Some of these designs were shown in scale models at the exhibition. For example, the FL-71 platform depicts a high-speed unmanned aircraft designed for a maximum takeoff weight of three tons, designed for maximum speed of 2,200 km/h (Mach 1.8) at 50,000 ft or high subsonic cruising at 850 km/h. (0.71 Mach) at 30,000 ft, which enables the drone to carry a payload of 100 kg over 800 km on a single mission lasting about one hour, with a mission profile that could include a short supersonic dash.

FL-2 is another drone design optimized for transportation of heavy loads at high speed. At 22-ton MTOW it can fly autonomously up to 900 km/h (0.73 Mach) to a distance of 7,300 km.

The FL-2 will be able to deliver heavy cargo to a distance of 7,500 km. Photo via Huanqiu
A full-size mockup of Tengden TW-365 display at Airshow China 2018 Photo: Defense-Update

The Tengden company displayed a full-size mockup of the TW-356 twin-engine unmanned aerial system designed for the transportation of heavy cargo. TW356 can be configured to carry cargo on four underwing hardpoints, as payloads configured in pods, including cargo delivery, remote sensing, or electronic warfare packages. The company also develops a variant of the drone designed for operation at very high altitudes. The largest variant, TW-765 will be able to carry 22 tons of payload up to 7,500 km.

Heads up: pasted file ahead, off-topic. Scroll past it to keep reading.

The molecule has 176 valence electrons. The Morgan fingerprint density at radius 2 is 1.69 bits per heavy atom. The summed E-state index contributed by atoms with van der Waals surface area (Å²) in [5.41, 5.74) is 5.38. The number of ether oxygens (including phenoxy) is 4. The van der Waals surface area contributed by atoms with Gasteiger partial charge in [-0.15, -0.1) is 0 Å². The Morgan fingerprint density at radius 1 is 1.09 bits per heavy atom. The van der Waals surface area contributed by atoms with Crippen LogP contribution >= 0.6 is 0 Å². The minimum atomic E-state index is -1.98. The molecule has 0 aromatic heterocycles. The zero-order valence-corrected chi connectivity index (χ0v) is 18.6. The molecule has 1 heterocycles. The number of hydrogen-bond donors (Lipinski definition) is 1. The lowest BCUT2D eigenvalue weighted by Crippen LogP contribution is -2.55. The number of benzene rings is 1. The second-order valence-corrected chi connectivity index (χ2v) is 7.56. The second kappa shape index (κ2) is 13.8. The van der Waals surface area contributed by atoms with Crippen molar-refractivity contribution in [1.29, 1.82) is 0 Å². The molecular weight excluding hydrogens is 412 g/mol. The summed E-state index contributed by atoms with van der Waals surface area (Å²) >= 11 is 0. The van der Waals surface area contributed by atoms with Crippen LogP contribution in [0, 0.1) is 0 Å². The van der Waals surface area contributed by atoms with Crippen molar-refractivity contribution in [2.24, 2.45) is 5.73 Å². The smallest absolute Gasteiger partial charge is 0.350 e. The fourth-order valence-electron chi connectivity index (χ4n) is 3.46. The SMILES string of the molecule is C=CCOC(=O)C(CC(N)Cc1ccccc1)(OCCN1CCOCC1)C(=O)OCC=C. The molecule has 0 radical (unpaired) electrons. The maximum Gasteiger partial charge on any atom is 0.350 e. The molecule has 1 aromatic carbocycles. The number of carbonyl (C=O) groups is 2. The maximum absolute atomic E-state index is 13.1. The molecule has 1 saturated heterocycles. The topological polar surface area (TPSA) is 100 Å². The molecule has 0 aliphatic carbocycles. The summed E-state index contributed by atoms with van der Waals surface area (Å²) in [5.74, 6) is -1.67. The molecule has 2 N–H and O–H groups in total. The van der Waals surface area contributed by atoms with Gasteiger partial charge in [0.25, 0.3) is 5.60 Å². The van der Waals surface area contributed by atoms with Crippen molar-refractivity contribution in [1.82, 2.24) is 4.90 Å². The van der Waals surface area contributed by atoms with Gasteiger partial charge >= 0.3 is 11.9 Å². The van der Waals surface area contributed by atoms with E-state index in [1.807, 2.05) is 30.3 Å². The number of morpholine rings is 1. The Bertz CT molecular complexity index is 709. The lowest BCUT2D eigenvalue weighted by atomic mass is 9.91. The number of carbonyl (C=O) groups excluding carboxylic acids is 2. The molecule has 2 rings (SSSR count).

XY-280 stealthy target drone. Photo by Huanqui

A third drone displayed was the XY-280, claimed to be a highly maneuverable (6G), subsonic target drone designed to simulate adversary F-22/F-35 fighters. It is preprogrammed to fly a fully autonomous flight that mimics the maneuverability and flight characteristics of enemy aircraft. In this capacity it offers realistic training for naval forces and air defense missile units, To maintain the low observable characteristics (0.05-0.1 m2 radar cross-section) of those platforms XY-280 uses stealth design, including two integral payload bays that hint on its potential combat use as a stealthy strike drone. As many other target-drones, the XY-20 is launched from the ground with a rocket booster and is powered by a turbojet engine to a maximum speed of 860 km/h (Mach 0.72). Its length is 4.33 meters, and its wingspan is six meters. At an MTOW of 650 kg, it can carry up to 150 kg of payloads, including sensors and weapons, for missions up to 2 hours. The target drone is designed to sustain up to 25 sorties.

The canted tail and engine exhaust are designed with extensive low observable characteristics minimizing the XY280 radar and thermal signatures. Photo via Huanqiu